Wilhelma for Botany Fans

Station Nr. 1: The Glasshouses

In the historical glasshouses, which are all built in a row, the visitor is presented with all the wonders of the realm of plants in a condensed space. Grouped together according to their different climatic needs, cactuses, bromeliads, orchids and many other tropical and subtropical plants are there to cause astonishment and delight. Perhaps they may remind some people of holidays. This botanical paradise really starts you dreaming. The highlight in spring is the azalea blossom in March/April. Thousands of blooms then cover the bushes, some of which are up to 160 years old.

Their place is taken over in the summer by the fuchsias. From May to September, standards, bushes and hanging baskets of fuchsias of over 200 species and varieties fill the room to delight the eye. In winter the camellias give their big show: from December to February/March the plants, some of which are over 160 years old, develop a wonderful display of flowers in all hues from white via pale pink to dark red.

Station Nr. 2: The Moorish Garden

The heart of the historical Wilhelma! King Wilhelm I of Württemberg had his own Swabian Alhambra built here in days long past. The garden is at its loveliest in April, the main blossoming time of the magnolias in the largest magnolia grove in Europe north of the Alps. White, pink and red blossoms contrast with the deep green of the yew trees, offering the visitor an unforgettable display of colours. Depending on the weather, though, the blossoms may only be short-lived. After this the old trees stand in full leaf in front of their historical backdrop.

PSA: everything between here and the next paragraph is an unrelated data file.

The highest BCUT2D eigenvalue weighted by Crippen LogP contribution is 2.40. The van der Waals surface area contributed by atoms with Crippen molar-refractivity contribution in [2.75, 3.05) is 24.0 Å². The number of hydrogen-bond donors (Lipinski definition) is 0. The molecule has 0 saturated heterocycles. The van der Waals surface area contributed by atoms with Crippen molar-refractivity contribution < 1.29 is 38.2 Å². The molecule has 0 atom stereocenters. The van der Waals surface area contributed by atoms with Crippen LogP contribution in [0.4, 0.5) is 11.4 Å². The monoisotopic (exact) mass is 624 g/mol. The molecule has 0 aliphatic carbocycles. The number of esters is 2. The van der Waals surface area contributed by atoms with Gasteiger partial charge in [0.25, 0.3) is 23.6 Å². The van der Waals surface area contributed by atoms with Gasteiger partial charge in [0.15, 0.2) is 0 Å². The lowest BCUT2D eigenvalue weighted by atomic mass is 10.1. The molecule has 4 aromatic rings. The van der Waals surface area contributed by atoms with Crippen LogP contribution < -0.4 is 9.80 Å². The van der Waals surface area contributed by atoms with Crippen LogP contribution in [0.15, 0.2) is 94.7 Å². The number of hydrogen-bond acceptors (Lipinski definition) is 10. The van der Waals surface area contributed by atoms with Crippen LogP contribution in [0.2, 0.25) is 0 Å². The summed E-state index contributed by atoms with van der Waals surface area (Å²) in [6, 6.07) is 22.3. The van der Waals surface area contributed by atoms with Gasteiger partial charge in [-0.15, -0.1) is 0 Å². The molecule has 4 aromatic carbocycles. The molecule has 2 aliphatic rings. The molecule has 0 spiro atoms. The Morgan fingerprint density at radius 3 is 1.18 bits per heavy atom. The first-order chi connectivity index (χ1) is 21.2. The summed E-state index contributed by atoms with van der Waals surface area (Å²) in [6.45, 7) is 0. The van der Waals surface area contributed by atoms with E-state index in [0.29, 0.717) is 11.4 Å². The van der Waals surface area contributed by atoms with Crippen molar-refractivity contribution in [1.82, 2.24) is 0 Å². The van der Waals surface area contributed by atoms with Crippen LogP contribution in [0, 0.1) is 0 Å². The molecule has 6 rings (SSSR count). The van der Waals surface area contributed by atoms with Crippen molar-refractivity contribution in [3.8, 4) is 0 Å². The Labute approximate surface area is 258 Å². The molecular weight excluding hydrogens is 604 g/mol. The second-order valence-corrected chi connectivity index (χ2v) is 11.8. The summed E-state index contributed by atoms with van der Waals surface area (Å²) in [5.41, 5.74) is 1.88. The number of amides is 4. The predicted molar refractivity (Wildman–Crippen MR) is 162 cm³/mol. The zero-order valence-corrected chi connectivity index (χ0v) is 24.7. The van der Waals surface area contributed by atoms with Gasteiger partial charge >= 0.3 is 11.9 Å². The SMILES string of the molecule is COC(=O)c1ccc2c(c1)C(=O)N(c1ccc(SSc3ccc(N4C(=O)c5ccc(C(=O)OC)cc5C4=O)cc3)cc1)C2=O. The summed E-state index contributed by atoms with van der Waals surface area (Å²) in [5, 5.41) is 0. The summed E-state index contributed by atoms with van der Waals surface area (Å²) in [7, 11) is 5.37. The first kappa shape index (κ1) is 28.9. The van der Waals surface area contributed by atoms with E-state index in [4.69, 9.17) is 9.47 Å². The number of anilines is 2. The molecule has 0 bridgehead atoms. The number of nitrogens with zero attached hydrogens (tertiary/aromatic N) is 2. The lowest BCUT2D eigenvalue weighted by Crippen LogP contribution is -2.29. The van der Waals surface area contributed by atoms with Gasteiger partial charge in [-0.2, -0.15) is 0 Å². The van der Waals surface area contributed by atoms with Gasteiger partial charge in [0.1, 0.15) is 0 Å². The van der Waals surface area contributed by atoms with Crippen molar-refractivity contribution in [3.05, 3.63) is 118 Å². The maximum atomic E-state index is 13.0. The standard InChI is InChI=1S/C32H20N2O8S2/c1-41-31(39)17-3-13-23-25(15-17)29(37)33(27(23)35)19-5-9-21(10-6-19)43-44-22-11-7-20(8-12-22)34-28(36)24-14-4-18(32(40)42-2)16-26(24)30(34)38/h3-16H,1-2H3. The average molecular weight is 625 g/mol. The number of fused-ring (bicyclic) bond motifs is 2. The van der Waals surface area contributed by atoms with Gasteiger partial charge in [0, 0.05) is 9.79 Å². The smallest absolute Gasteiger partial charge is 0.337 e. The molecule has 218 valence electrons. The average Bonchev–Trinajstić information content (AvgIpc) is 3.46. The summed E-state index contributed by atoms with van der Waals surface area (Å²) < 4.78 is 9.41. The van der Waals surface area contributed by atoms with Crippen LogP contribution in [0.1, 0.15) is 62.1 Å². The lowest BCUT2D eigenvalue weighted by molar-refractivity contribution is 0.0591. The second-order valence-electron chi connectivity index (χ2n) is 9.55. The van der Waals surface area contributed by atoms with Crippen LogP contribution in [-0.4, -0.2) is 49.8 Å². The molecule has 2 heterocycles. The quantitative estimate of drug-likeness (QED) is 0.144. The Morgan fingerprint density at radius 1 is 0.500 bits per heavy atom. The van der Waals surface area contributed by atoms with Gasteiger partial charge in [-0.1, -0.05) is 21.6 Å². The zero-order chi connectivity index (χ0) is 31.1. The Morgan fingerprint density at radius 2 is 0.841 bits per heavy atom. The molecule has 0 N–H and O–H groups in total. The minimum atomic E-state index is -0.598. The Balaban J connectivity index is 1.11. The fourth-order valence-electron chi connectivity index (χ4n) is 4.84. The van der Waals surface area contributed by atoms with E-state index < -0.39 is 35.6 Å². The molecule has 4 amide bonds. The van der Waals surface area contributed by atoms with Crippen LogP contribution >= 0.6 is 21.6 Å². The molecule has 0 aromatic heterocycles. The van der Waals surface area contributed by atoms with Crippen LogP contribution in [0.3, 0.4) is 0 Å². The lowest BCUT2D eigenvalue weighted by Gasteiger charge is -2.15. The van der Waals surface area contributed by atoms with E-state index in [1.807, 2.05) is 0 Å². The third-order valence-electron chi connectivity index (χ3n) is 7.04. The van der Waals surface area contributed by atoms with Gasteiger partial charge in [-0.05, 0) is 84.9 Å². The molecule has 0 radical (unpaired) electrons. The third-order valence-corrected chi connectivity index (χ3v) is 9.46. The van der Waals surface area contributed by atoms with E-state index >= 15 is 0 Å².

In the centre of the Moorish Garden is the Water Lily Pond. This is heated and, with a water temperature of 28 – 30°C, is a perfect home for tropical water lilies. The dominant ones are the largest water lilies of the world, Victoria amazonica and Victoria cruziana, named after the British Queen Victoria, who reigned over a hundred years ago. On their giant leaves they can carry weights of up to 70 kg.